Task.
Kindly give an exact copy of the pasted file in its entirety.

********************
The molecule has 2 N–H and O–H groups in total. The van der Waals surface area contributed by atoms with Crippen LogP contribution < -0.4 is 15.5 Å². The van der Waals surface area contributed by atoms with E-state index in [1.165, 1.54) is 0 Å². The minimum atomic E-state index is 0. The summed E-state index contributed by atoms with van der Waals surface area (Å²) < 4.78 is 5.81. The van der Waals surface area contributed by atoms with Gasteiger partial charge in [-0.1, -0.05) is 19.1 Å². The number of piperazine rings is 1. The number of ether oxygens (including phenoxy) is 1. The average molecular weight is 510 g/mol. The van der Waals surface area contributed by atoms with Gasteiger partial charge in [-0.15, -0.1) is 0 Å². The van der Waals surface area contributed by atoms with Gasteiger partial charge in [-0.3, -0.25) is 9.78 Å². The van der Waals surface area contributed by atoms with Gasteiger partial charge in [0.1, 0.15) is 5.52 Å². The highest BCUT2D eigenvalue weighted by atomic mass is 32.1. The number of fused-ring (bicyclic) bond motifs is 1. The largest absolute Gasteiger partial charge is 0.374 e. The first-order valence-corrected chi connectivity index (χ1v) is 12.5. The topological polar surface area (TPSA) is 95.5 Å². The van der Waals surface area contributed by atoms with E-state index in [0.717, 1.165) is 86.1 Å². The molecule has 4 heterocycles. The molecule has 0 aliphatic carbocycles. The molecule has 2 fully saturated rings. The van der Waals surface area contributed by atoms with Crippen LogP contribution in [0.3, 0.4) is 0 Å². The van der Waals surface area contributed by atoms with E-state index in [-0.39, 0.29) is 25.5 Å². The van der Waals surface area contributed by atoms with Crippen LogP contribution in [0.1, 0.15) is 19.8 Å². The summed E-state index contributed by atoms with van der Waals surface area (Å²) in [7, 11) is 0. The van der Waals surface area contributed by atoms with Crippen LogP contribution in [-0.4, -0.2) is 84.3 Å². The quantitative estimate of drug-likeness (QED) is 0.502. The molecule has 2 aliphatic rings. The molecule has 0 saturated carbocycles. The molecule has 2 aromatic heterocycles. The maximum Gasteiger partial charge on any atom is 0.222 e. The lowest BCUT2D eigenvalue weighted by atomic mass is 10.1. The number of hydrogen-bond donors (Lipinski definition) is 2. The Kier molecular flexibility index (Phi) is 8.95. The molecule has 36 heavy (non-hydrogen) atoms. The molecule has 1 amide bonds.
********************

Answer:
The molecule has 2 N–H and O–H groups in total. The van der Waals surface area contributed by atoms with Crippen LogP contribution < -0.4 is 15.5 Å². The van der Waals surface area contributed by atoms with E-state index in [1.165, 1.54) is 0 Å². The minimum atomic E-state index is 0. The summed E-state index contributed by atoms with van der Waals surface area (Å²) < 4.78 is 5.81. The van der Waals surface area contributed by atoms with Gasteiger partial charge in [-0.1, -0.05) is 19.1 Å². The number of piperazine rings is 1. The number of ether oxygens (including phenoxy) is 1. The average molecular weight is 510 g/mol. The van der Waals surface area contributed by atoms with Gasteiger partial charge in [-0.15, -0.1) is 0 Å². The van der Waals surface area contributed by atoms with Gasteiger partial charge in [-0.3, -0.25) is 9.78 Å². The van der Waals surface area contributed by atoms with Gasteiger partial charge in [0.1, 0.15) is 5.52 Å². The highest BCUT2D eigenvalue weighted by atomic mass is 32.1. The number of fused-ring (bicyclic) bond motifs is 1. The largest absolute Gasteiger partial charge is 0.374 e. The first-order valence-corrected chi connectivity index (χ1v) is 12.5. The topological polar surface area (TPSA) is 95.5 Å². The van der Waals surface area contributed by atoms with E-state index in [0.717, 1.165) is 86.1 Å². The molecule has 4 heterocycles. The molecule has 0 aliphatic carbocycles. The molecule has 2 fully saturated rings. The van der Waals surface area contributed by atoms with Crippen LogP contribution in [0.3, 0.4) is 0 Å². The van der Waals surface area contributed by atoms with E-state index in [-0.39, 0.29) is 25.5 Å². The van der Waals surface area contributed by atoms with Crippen LogP contribution in [0.1, 0.15) is 19.8 Å². The summed E-state index contributed by atoms with van der Waals surface area (Å²) in [7, 11) is 0. The van der Waals surface area contributed by atoms with Crippen LogP contribution in [-0.4, -0.2) is 84.3 Å². The quantitative estimate of drug-likeness (QED) is 0.502. The molecule has 2 aliphatic rings. The molecule has 0 saturated carbocycles. The molecule has 2 aromatic heterocycles. The maximum Gasteiger partial charge on any atom is 0.222 e. The lowest BCUT2D eigenvalue weighted by atomic mass is 10.1. The number of hydrogen-bond donors (Lipinski definition) is 2. The Kier molecular flexibility index (Phi) is 8.95. The molecule has 36 heavy (non-hydrogen) atoms. The molecule has 1 amide bonds.